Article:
In what appears to be a sign of progress in the Vienna talks, the United States notified on February 4 that it had decided to withdraw sanctions imposed on Iran’s nuclear program in May 2020. The notification’s intent is to restore Tehran’s confidence in the Vienna talks. The last move of President Trump before leaving office was not considered by many observers of Iranian affairs to be effective in curtailing Iran’s nuclear ambitions. Rather it was undertaken to handicap his successor from reviving the nuclear deal. The US decision re-establishes greater foreign monitoring of Iran’s nuclear sites besides opening the avenue for Tehran to dispose of materials/parts exceeding its JCPOA commitments.
“Absent this sanctions waiver, detailed technical discussions with third parties regarding the disposition of stockpiles and other activities of nonproliferation value cannot take place,” a senior State Department official was quoted as saying. Russia, China and the European countries will now be able to resume work on Iran’s Arak heavy water plant, the Bushehr nuclear power station, and the Tehran Research Reactor. Expectedly, Tehran downplayed the US concession, with its Foreign Ministry Spokesman Saeed Khatibzadeh stating, “Everyone knows that it is not sufficient.” He later observed that “the measure has no impact on Iran’s economic situation,” demanding, “a responsible [US] government should return to the deal and fulfill its obligations.”
Prior to lifting the sanctions, Washington provided relief to Tehran but in a rather paltry manner. In January, the United States permitted South Korea to reimburse Tehran’s $63 million to enable the payment of Iran’s dues to the UN, which had resulted in the suspension of Iran’s voting rights. The sum will directly go to the UN on Iran’s behalf; hence, it will not be able to redirect the funds for other purposes. The country will not be able to receive its remaining $6.3 billion from Seoul until Washington issues another waiver, unlikely prior to the revival of the nuclear deal.
Instead of announcing any reciprocal steps, such as walking back on its nuclear excesses, Tehran has maintained significantly reduced access for IAEA monitors. At home, the Biden administration’s decisions concerning Iran are causing anxiety. In January, Richard Nephew, the deputy special envoy for the negotiations, along with two other colleagues quit the negotiating team. Their concerns stemmed from Washington’s own assessment of the difficulty in extending Iran’s nuclear breakout time. The fissures in the US negotiating team signal a tug-of-war between the camp seeking a revised, stringent and broader deal with Iran versus the one seeking the revival of the agreement to restrain further progress in its nuclear capability. If the JCPOA is restored, key restrictions on Iran’s uranium enrichment program will last until 2031, after which it will not be restricted to explore its nuclear option.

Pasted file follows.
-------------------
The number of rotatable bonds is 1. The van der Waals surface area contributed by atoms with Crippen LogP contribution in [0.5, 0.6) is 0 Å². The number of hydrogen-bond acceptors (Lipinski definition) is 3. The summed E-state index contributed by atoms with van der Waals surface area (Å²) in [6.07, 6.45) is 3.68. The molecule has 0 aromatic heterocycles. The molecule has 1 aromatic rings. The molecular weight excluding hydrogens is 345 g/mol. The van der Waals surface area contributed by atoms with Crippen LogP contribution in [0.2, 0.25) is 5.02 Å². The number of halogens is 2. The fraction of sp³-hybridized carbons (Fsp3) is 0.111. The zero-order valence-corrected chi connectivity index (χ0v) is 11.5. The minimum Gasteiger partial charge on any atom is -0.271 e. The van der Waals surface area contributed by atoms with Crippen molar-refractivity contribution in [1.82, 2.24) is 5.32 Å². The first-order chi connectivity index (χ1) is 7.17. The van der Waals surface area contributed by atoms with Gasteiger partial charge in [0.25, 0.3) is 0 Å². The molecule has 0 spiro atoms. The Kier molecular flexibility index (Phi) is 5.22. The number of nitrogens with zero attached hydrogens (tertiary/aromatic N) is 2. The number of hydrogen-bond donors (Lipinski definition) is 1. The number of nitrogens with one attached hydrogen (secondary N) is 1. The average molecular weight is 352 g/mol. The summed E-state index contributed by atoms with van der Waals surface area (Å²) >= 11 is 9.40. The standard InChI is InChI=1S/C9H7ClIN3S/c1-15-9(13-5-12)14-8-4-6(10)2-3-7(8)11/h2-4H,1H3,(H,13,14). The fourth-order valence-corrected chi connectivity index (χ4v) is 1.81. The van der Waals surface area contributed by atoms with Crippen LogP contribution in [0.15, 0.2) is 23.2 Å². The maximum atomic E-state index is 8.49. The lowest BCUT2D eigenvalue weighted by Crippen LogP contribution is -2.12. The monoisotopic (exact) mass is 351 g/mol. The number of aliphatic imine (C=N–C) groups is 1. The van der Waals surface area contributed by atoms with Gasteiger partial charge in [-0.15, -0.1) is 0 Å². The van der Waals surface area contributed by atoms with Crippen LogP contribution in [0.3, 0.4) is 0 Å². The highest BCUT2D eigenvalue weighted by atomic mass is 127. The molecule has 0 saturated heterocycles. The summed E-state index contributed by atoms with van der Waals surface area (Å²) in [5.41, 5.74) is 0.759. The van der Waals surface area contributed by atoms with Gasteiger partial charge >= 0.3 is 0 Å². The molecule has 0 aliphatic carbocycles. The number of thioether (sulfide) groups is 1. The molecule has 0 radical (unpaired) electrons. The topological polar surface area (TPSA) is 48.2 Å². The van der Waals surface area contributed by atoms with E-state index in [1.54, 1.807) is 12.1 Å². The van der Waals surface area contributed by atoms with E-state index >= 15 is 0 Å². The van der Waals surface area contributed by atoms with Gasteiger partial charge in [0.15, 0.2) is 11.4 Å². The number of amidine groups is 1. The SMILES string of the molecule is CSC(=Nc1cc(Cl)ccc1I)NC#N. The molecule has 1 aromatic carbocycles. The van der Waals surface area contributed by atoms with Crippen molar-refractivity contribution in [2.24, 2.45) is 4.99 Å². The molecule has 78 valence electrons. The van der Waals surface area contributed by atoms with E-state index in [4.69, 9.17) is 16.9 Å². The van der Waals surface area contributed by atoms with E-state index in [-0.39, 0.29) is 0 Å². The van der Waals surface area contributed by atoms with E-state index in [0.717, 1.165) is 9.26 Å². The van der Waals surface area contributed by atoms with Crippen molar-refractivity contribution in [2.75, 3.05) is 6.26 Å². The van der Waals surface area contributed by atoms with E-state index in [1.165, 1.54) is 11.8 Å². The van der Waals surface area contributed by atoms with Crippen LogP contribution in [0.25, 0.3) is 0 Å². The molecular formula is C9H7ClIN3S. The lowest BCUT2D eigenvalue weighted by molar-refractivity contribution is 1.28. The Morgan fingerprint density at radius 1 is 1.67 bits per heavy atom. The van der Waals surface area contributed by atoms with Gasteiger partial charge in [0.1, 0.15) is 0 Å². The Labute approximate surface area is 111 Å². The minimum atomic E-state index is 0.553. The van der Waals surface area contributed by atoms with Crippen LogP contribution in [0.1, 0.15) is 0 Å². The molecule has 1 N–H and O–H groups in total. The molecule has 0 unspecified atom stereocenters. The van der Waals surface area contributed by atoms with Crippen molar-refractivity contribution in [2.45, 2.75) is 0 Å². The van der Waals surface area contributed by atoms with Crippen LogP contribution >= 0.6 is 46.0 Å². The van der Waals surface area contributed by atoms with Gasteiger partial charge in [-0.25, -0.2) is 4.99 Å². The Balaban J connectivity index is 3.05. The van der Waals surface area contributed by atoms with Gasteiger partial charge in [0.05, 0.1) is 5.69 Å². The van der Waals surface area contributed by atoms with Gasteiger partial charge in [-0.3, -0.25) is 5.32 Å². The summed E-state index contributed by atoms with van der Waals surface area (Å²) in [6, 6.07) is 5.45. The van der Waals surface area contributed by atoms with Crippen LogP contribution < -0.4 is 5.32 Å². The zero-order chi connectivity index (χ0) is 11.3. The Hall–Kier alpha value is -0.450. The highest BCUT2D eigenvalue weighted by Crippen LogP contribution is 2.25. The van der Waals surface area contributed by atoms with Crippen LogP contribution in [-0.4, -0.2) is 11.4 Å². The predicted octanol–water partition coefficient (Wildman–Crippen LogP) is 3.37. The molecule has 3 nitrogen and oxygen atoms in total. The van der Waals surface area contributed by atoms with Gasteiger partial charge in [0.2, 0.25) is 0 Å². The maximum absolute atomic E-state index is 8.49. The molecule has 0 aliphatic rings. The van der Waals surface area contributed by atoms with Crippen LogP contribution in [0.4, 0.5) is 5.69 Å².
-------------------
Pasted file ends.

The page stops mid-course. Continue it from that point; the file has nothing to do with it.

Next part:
The United States is working with a self-assigned deadline of March 7 when the IAEA’s Board of Governors convene. If a deal is agreed upon by then, the nuclear watchdog will return to its additional role specifically defined by the nuclear deal.
“As we have said, we have only a few weeks to conclude an understanding, after which the pace of Iran’s nuclear advances will make a return to the JCPOA impossible,” according to a spokesperson of the US State Department.
Once a new agreement is reached, Iran will be required to take specific steps to dismantle, destroy, or seal its stockpile of enriched uranium, centrifuges, and transfer the HEU abroad to the JCPOA-mandated countries such as Russia.
Concerns surrounding unknown unknowns, if realized, can lead to the worst-case scenario. Estimates of Iran’s current breakout time differ from one scenario to the other, from a few weeks to six months. Even if Tehran manages to pile up enough weapons-grade uranium, it will not be able to fabricate the actual payload in a short duration.
Though the waiver is less significant than it sounds, the urgency on the part of President Biden is perplexing for Iran’s neighbors as well as the US strategic and political community. To win broader confidence in the revival of the JCPOA, a host of concerns need to be addressed: How does reducing the leverage of sanctions help or compel Iran to negotiate a new deal or return to the JCPOA? By imposing a shorter timeline for the deal’s restoration and lifting the Trump era’s sanctions, does the United States risk encouraging Iran’s destructive behavior in its bordering regions? How will the Biden administration appease its regional allies seeking a more stringent deal instead of reviving the flawed agreement President Obama had agreed upon in 2015?